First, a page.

Citizen, I think you've hit the nail on the head. The actions of these officers last night speak to a a deeper problem - legal/moral/philosophical - that spills over into other interactions they have with citizens.
I like the idea of having sanctions - consequences - for those who willfully violate rights. One way to do that would be to draft some new legislation.
I think you are seeing the problem that I see - while we can have a "win" for open carry in Wisconsin by winning a lawsuit (which I think is a great idea, by the way), those same officers will continue to violate rights of other people engaging in other activities. This happens all the time. So, there really needs to be a new level of understanding for these officers. They need to see the error of their ways - a paradigm shift in their thinking - a light needs to be lit in their heads.
I'm sure something could be done to help turn on a few lightbulbs, and it could have a profound effect on the way those officers deal with citizens everyday - not just open carry.
Its clear these officers acted outside of their authority. Yes, mistakes happen, but when police make mistakes, people's rights are at stake. Madison PD needs to recognize and quickly rectify the mistake their officers made. How quickly and effectively they do so will dictate what kind of response Wisconsin Carry takes.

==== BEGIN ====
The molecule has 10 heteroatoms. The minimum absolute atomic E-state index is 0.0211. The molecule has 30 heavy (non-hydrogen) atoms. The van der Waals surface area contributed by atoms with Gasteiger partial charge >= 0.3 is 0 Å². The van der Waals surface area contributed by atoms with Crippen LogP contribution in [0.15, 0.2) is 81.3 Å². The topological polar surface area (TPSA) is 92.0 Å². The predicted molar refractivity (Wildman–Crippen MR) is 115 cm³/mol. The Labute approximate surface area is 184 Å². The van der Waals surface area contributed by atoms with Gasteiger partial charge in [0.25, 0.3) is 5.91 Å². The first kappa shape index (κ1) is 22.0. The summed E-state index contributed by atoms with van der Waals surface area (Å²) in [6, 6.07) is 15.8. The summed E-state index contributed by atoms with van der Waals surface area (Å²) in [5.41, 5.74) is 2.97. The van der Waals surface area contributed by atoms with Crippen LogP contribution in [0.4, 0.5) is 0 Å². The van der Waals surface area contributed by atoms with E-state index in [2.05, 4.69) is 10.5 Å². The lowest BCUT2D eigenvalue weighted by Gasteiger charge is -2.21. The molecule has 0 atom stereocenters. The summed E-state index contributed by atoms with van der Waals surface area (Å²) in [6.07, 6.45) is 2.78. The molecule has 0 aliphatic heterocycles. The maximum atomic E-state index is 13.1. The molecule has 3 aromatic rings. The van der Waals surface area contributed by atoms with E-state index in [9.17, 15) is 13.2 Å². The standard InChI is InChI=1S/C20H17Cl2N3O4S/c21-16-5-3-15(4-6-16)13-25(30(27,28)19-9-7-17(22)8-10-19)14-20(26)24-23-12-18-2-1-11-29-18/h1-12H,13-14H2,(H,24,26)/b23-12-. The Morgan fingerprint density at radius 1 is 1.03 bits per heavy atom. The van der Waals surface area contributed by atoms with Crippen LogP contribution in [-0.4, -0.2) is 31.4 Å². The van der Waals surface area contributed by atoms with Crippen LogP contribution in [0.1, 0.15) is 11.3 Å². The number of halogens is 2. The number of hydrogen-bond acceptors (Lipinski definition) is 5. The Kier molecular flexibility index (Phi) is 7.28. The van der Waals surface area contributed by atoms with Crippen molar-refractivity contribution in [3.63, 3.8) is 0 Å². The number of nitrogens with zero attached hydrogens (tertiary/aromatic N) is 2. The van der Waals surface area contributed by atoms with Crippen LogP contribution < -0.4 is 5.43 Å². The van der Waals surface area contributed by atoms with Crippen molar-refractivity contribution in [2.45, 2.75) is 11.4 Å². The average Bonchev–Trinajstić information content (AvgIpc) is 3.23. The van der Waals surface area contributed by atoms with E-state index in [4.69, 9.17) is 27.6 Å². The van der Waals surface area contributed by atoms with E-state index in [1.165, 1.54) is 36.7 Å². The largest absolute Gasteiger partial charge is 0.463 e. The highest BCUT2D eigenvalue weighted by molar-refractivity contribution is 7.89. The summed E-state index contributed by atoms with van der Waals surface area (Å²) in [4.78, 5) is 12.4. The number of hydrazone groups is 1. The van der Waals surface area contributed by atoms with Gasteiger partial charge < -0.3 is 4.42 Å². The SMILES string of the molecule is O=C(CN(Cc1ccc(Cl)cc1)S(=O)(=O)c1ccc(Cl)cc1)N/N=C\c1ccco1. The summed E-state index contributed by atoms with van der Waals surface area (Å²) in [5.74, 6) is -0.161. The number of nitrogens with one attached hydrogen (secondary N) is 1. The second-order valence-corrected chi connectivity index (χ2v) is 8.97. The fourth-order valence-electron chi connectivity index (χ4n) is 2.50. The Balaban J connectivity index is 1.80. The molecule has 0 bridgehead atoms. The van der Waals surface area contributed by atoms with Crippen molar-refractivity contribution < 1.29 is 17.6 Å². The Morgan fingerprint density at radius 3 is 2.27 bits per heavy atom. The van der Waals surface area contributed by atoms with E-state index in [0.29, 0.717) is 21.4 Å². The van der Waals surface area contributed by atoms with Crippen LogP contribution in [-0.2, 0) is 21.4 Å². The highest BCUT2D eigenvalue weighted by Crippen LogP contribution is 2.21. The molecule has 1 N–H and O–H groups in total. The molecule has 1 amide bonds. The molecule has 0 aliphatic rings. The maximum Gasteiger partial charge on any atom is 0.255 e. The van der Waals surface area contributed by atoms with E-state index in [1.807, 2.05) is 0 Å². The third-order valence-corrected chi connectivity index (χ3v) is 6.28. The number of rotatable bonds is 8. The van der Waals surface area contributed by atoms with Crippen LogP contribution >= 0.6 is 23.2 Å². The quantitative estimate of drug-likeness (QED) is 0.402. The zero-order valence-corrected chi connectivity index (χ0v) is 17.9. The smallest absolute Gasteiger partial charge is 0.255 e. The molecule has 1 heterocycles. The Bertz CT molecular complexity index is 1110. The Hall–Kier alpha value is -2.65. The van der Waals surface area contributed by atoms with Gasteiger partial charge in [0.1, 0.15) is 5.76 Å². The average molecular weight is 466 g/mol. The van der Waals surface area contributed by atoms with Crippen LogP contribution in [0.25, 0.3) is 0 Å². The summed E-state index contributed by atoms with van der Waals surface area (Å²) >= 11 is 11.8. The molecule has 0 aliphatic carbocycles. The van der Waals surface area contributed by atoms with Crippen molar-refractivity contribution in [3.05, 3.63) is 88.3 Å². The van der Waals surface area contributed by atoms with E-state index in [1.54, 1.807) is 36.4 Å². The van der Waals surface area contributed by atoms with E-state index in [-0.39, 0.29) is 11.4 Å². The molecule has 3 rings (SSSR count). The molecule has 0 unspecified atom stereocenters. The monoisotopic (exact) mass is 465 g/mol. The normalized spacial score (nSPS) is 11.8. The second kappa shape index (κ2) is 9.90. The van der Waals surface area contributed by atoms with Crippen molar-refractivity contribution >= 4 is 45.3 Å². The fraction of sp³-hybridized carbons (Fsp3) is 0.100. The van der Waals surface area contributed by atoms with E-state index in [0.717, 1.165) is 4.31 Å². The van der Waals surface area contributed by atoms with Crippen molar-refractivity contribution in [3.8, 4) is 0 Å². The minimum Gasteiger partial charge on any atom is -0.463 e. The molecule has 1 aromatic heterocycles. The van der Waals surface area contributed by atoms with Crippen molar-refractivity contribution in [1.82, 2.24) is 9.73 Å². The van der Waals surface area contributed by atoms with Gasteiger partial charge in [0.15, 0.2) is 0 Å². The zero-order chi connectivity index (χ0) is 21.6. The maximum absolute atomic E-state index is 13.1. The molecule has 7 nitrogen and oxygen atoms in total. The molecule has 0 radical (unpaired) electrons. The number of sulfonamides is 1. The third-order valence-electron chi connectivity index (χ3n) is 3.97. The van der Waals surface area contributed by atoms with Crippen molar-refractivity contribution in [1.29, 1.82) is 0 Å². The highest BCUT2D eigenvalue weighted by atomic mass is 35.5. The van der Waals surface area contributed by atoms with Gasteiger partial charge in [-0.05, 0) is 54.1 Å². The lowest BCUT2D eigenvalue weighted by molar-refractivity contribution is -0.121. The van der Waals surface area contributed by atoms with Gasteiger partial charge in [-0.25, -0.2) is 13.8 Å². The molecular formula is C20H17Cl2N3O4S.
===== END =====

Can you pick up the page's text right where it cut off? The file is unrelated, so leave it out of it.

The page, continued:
Whatever response we do take, I can assure our members a fundraiser for a police organization or police cause WILL NOT be something Wisconsin Carry will participate in.
Police have an obligation to abide within the law. WCI expects no more and no less from them.
WCI respects good law enforcement. This was not good law enforcement. WCI does not believe the path to a good relationship with law enforcement is by pandering to them with a fundraiser for them after they violated our members rights. Period.
True freedom does not come by seeking the good graces of those with authority. Freedom come with an expectation that those entrusted by the public with authority to enforce the laws of the people ABIDE within those very same laws. Nothing more, nothing less. The police who abide within the law and limits of their authority already have our approval and respect, as they respect us by operating within their legal authority. We will not pander to those in law enforcement who operate outside of their authority hoping that pleasantries make them respect our rights.
In short, they shouldn't respect our right because they like us, they should respect our rights because they are our rights.
Last edited by Wisconsin Carry, Inc. - Chairman; 09-19-2010 at 10:28 PM.
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yeah we'll reach out to them. That is WCI's position. We'll reach out for their pocketbooks.